Troubleshooting Zebra

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Typical Zebra problems and solutions.

Contents

General information

Zebra is a separate database system which is optimized for book information.  Zebra should have a cron job that does re-indexing on a regular basis, pulling any new data out of MySql and organizing it into the Zebra database.

If you are having problems, you should:

  1. Manually run the re-indexing to see if you spot any error messages.
  2. Manually run a command-line search from yaz-client and see if that returns results
  3. Make sure you keep watching your apache and koha log files, even while you debug zebra.  Often an issue in Zebra will show up in those logs.

Indexing issues

Doing a manual re-index

Often this is a good way of clearing out problems. The method is detailed in this FAQ entry.

No such record type

When reindexing zebra, after the export phase has completed:

15:21:07-05/01 zebraidx(1502) [warn] No such record type: dom./home/robin/koha-dev/etc/zebradb/biblios/etc/dom-config-marc.xml

This seems to mean that zebra is looking in the wrong place for its modules. In Debian, they are in /usr/lib/x86_64-linux-gnu/idzebra-2.0/modules, in other distros they may be somewhere under /usr/lib64 for example.

Edit the files:

zebra-authorities.cfg
zebra-authorities-dom.cfg
zebra-biblios.cfg
zebra-biblios-dom.cfg

and set modulePath to point to the directory that contains mod-grs-marc.so, for example:

# modulePath - where to look for loadable zebra modules
modulePath: /usr/lib/x86_64-linux-gnu/idzebra-2.0/modules

Note: upgrading to recent versions of the packages will patch the installed files for you.

Which indexes are defined?

  • Listing indexes using xsltproc
  • Replace INSTANCE_NAME below
  • on latest versions search on metadata field of biblio_metadata table.
 xsltproc /etc/koha/zebradb/marc_defs/marc21/biblios/biblio-zebra-indexdefs.xsl \
 <(sudo koha-mysql INSTANCE_NAME <<< \
 "select  marcxml from biblioitems where ExtractValue( marcxml, '//datafield[@tag=035]/subfield[@code=\"a\"]' ) !=  limit 1\\G" | \
 sed -n 's/marcxml: //;2,$p' )

Record length of 101459 is larger than the MARC spec allows (99999 bytes)

The MARC disk format (ISO 2709) is old and crappy by modern standards. One part of this crappiness reveals itself in the fact that a MARC record can not be larger than 99,999 bytes. This will show up if you are trying to index a record that has a large number of items (common with serials, for example), or just has a lot of text in the record itself.

Koha can do the indexing by using the MARCXML format rather than ISO 2709, and this gets around the problem. If you add '-x' to the reindex_zebra.pl command when indexing biblios, it will do this. You can't use this when indexing authorities, but that matters less.

This has been the default in package installations for some time.

How many records are searchable?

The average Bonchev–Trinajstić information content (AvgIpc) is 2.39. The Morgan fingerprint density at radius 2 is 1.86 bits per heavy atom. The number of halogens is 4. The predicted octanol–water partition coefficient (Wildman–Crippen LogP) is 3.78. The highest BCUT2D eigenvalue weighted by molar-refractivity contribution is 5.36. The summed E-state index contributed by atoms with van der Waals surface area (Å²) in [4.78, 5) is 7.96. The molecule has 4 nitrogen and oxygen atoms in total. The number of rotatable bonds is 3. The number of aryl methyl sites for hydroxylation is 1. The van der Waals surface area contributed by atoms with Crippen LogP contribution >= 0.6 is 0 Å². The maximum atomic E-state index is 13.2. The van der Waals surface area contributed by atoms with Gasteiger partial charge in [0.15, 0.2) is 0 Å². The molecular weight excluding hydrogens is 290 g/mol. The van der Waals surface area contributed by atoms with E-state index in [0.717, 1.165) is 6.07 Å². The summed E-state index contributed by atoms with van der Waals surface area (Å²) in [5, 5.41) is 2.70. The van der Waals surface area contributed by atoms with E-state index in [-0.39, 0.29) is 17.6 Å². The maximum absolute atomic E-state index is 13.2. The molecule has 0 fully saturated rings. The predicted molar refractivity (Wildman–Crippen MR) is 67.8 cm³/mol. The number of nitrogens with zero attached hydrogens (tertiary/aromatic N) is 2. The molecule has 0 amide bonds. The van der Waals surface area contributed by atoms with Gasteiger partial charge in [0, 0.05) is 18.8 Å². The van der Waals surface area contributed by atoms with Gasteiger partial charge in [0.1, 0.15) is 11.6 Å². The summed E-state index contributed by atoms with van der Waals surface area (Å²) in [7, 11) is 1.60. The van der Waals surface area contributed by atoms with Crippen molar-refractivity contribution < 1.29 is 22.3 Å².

There is probably more than way to do this, but following search will return all records indexed in your library:

 allrecords,AlwaysMatches=""

Comparing staff and OPAC can make sense, if you are using OPACSuppression. You can also compare the number to the number of records in your installation:

 SELECT COUNT(biblionumber) FROM biblio;

Searching and Searching Issues

Manually searching with yaz-client

yaz-client is the command-line tool that connects directly to zebra.

A typical connection looks like:

$ yaz-client -c /etc/koha/zebradb/ccl.properties unix:/var/run/koha/zebradb/bibliosocket


A typical connection on a package install looks like:

$ yaz-client -c /etc/koha/zebradb/ccl.properties unix:/var/run/koha/$instance/bibliosocket

where $instance is the name of the instance you'd like to connect to.

The -c /etc/koha/zebradb/ccl.properties portion gives yaz-client the ability to use ccl, a simpler way to state searches.  Koha uses ccl when it generates search strings, so when you do tests manually, it helps to use this -c flag.
Alternatively, once connected to Zebra, you can use set_cclfile /etc/koha/zebradb/ccl.properties to tell Zebra to use the ccl.properties file from Koha.

The unix:/var/run/koha/zebradb/bibliosocket is the connection string that comes from your /etc/koha/koha-config.xml file.  That string could also be tcp:@, in which case you should connect with tcp:[ip-address-of-your-computer].  So, something like tcp:127.0.0.1

Once you have connected, you need to define what dataset to search.  Usually, you will choose "biblios"

Z> base biblios

for authorities, you'd choose

Z> base authorities

You might consider storing configuration options in ~/.yazclientrc so that you don't have to configure yaz-client for each connection.

Now you are ready to do your search.  A simple search will look something like

Z> f love
Sent searchRequest.
Received SearchResponse.
Search was a success.
Number of hits: 229, setno 1
SearchResult-1: term=love cnt=229
records returned: 0
Elapsed: 0.027506

Where f is short for "find", and "love" is the key-word we are looking for.

If you want to do a more complex search, testing out the ccl parser, you do something like:

Z> querytype ccl2rpn
Z> f love or hate
Sent searchRequest.
Received SearchResponse.
Search was a success.
Number of hits: 230, setno 4